Date of this Version
Journal of Economic Entomology, vol. 4 (February 1911).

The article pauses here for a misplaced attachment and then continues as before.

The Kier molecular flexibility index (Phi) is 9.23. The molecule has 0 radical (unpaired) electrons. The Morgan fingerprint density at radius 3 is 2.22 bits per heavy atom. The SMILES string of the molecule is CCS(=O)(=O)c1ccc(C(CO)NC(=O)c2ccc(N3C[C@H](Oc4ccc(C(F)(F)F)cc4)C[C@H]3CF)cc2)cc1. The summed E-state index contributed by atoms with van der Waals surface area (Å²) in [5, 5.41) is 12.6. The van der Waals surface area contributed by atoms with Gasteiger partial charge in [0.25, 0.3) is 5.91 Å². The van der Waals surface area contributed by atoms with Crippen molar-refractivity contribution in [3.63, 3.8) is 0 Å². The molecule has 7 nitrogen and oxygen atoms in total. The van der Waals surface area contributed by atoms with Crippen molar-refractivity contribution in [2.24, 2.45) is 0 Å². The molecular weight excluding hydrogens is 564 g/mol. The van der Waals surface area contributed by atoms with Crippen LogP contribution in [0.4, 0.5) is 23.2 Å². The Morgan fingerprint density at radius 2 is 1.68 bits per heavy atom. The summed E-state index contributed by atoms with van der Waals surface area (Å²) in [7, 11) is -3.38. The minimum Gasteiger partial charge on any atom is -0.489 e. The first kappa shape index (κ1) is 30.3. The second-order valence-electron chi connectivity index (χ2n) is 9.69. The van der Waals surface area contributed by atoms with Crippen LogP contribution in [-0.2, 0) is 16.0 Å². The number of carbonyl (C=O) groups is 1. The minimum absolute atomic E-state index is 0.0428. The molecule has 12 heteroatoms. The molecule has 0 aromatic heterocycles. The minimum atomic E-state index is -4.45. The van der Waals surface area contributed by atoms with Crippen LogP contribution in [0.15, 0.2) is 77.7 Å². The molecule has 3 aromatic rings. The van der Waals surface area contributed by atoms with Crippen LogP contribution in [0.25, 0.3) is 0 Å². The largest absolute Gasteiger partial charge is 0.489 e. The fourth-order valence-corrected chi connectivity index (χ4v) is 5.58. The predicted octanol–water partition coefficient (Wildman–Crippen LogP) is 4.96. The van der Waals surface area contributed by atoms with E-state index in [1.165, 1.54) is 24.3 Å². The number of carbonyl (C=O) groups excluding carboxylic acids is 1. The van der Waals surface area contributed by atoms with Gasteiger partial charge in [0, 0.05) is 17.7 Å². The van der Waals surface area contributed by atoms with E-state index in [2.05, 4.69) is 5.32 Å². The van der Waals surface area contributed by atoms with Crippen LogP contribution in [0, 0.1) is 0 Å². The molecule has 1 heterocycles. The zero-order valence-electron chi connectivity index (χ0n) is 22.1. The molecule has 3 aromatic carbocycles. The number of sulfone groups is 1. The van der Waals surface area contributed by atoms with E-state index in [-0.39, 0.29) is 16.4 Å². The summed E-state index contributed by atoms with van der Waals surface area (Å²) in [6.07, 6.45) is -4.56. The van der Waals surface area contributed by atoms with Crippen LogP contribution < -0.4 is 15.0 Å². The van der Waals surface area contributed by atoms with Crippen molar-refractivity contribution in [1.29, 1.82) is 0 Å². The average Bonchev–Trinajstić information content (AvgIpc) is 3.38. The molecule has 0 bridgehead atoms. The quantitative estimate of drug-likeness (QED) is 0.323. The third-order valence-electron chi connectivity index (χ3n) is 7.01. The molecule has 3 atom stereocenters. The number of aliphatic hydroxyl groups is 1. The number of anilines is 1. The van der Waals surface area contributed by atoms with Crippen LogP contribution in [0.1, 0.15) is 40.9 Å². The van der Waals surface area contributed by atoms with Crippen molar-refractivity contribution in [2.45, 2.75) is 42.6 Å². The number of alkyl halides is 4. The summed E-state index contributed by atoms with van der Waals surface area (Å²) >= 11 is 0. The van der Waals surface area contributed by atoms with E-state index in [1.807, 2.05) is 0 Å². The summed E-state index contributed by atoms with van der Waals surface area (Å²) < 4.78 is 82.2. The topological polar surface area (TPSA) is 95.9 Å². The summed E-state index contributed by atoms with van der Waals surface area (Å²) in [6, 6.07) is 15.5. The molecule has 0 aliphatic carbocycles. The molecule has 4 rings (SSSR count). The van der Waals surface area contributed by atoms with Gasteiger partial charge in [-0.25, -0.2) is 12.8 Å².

In a discussion of the methods of teaching entomology, it is almost necessary to take a hasty view of the growth of the subject and of the different methods of imparting knowledge in it during the past half century. We need scarcely go back of this, because for the United States, at least, the growth of the teaching of entomology as a subject included in a college curriculum has had its growth within that time. In fact, practically all of the development of the teaching outside of two or three localities has been within the last twenty-five' years. Naturally the methods in vogue in the early teaching of the subject were derived from the teaching of related subjects such as Botany and Geology, but even for these the different programs of instruction were in a very crude form up to thirty or forty years ago: The growth of the methods of teaching has necessarily followed the growth of the subject as an application for economic purposes as well as for the impartation of knowledge as a science. Naturally, then, for the teaching of Economic Entomology the development of methods must have brrn within vrry recent time. The early plan of teaching was quite naturally that of the lecture systeni, partly because of the scattered conditIon of the material and lack of definite texts in the science, and partly because of the prevalent idea that the lecture system was the most satisfactory and, perhaps, the least troublesome to the teacher. Later, however, this was combined with more or less of field work, and then with some laboratory courses, and at the present time the method which I suspect is the most general is a combination of these various methods; that is, more or less of the lecture system including illustrations by chart or lantern, or collection incorporated in class work, along with text references and quizzes. These associated with definite laboratory courses, with dissections of typical forms, and a definite allotment of field work involving the collection of material in its natural habitat, its preparation for preservation, and more or less of identification for the practice in systematic work. These methods, of course, vary with regard to the preparation of the students and the progress they have made in their studies. For more advanced work it includes the most precise methods of microscopical study and all of the refinements that have been evolved with reference to the study of minute anatomy and the special methods of field research to determine ecologic conditions. Entertaining lectures about insects or insect habits, while they